Well I think it's too much for me, also. I just don't see these things as a problem for YEC flood models. Unless one assumes that all geology has to be accounted for by a single flood...
Now if they had land, oceans, and mountains before the flood; why wouldn't there be places where new and different rock formations were created during and after the flood? Or why would the new formations not be located atop the old?
In general there shouldn't be any problems, but I suppose there could be individual cases which might be somewhat puzzling. Can't say I'd be willing to accept any of the assumptions that such-and-such 'takes a long time' to form, as it's been demonstrated that most, if not all of these things need to form quickly. And if I'm right, and there really is no 'problem' at all, that's probably why it's hard to find creationists trying to tackle the non-issue.
But just for example, what's wrong with an unconformity being at the grand canyon if prior to the flood there were rocks of one type, and then more were deposited on top of them? I really don't see a problem with this, and it seems to be the favorite. I believe the model I'm thinking of for the newer formations is Walter Brown's. I'm poor with names, but if I got it right, maybe someone's familiar with it.
I'll readily admit we need more flood geology projects. The world has not been properly investigated yet. Myself, I'd like to see what can be found out about the pre-flood world. My hopes aren't high, as far as resources go; but there are some sharp minds involved.
One of the main features of Walter Browns model is a subsequent flood in the Grand Canyon area which would take place when trapped waters burst free. I have personally played with water and mud dams, and the shapes of the formations match up very well with my results.
I know others are looking at "secondary flooding" as well. I think many, if not all of the features in question could probably be accounted for with little problem.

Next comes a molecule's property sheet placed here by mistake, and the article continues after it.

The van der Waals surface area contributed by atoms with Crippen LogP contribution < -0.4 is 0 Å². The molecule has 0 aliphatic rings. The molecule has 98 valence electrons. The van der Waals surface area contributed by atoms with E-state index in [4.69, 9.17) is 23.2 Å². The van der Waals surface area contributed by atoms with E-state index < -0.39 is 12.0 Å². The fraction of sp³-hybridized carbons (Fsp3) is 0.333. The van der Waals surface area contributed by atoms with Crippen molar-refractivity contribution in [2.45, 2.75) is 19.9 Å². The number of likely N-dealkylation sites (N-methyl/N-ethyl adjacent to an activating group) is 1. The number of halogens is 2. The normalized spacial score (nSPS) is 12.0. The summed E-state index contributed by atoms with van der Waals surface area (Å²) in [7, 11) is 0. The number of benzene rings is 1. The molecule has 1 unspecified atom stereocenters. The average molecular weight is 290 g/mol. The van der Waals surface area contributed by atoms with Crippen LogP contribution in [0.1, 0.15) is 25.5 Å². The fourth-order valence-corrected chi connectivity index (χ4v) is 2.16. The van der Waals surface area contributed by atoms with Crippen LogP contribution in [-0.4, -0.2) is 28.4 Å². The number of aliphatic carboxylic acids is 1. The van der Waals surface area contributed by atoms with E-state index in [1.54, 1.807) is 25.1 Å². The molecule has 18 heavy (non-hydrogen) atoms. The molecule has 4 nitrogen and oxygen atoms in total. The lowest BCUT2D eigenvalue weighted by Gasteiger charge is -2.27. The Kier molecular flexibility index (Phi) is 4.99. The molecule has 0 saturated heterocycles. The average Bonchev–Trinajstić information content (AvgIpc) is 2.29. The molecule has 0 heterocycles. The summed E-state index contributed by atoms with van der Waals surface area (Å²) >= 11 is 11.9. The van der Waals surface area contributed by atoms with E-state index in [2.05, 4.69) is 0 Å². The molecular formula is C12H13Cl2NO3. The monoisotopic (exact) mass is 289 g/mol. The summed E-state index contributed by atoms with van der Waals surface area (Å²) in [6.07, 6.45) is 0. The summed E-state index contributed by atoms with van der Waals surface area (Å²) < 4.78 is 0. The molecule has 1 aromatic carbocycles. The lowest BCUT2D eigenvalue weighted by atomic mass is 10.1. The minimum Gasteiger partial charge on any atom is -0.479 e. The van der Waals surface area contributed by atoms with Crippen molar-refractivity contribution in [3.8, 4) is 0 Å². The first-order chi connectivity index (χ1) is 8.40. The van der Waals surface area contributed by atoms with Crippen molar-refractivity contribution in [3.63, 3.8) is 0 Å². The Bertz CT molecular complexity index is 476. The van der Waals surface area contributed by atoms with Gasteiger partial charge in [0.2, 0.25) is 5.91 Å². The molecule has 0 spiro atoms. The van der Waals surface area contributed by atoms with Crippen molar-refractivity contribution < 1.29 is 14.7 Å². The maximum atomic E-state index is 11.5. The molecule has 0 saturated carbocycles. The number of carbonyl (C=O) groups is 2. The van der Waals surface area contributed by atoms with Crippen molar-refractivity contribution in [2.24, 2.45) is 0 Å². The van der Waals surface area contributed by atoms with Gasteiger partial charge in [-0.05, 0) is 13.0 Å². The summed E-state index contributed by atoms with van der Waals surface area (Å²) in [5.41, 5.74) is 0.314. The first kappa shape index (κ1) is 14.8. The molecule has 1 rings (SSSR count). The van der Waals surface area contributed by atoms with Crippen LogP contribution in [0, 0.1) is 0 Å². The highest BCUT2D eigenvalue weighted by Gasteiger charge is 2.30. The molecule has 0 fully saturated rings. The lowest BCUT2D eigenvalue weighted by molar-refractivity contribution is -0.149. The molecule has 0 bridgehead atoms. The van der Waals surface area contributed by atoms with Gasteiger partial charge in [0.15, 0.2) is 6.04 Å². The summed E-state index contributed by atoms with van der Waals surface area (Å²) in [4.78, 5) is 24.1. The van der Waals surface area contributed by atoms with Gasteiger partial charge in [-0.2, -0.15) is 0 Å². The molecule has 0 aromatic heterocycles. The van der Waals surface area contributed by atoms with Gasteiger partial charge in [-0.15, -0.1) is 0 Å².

If a discussion were restricted to a single location, I might be more inclined to participate. As it is, as soon as one is accounted for more and more will be brought in. It's how the game is played around here.
For any creationist taking up the challenge, don't get suckered in to any phony flood model where there was no earth prior to the flood (flood must account for lowest rocks), or where no other local floods have ever taken place. The flood is not a simple event as evolutionist straw man models must always make it out to be. And there may have been considerable tectonic activity both during and after the flood.
I'm not aware of the meteorite issue, but I know about the pole reversal thing. There's no need to call anyone a liar for not believing in them. The evidence is slim, and subject to interpretation. And there's no reasonable mechanism which would cause such an event.
If anyone earnestly wants to discuss an angular unconformity which they think 'disproves' the history of the flood, they're welcome to email me: dstew8 at excite dot com. I may be slow to respond, but I'll try to help. I'm no expert, but I haven't yet found an issue in evolutionism which requires an expert to debunk.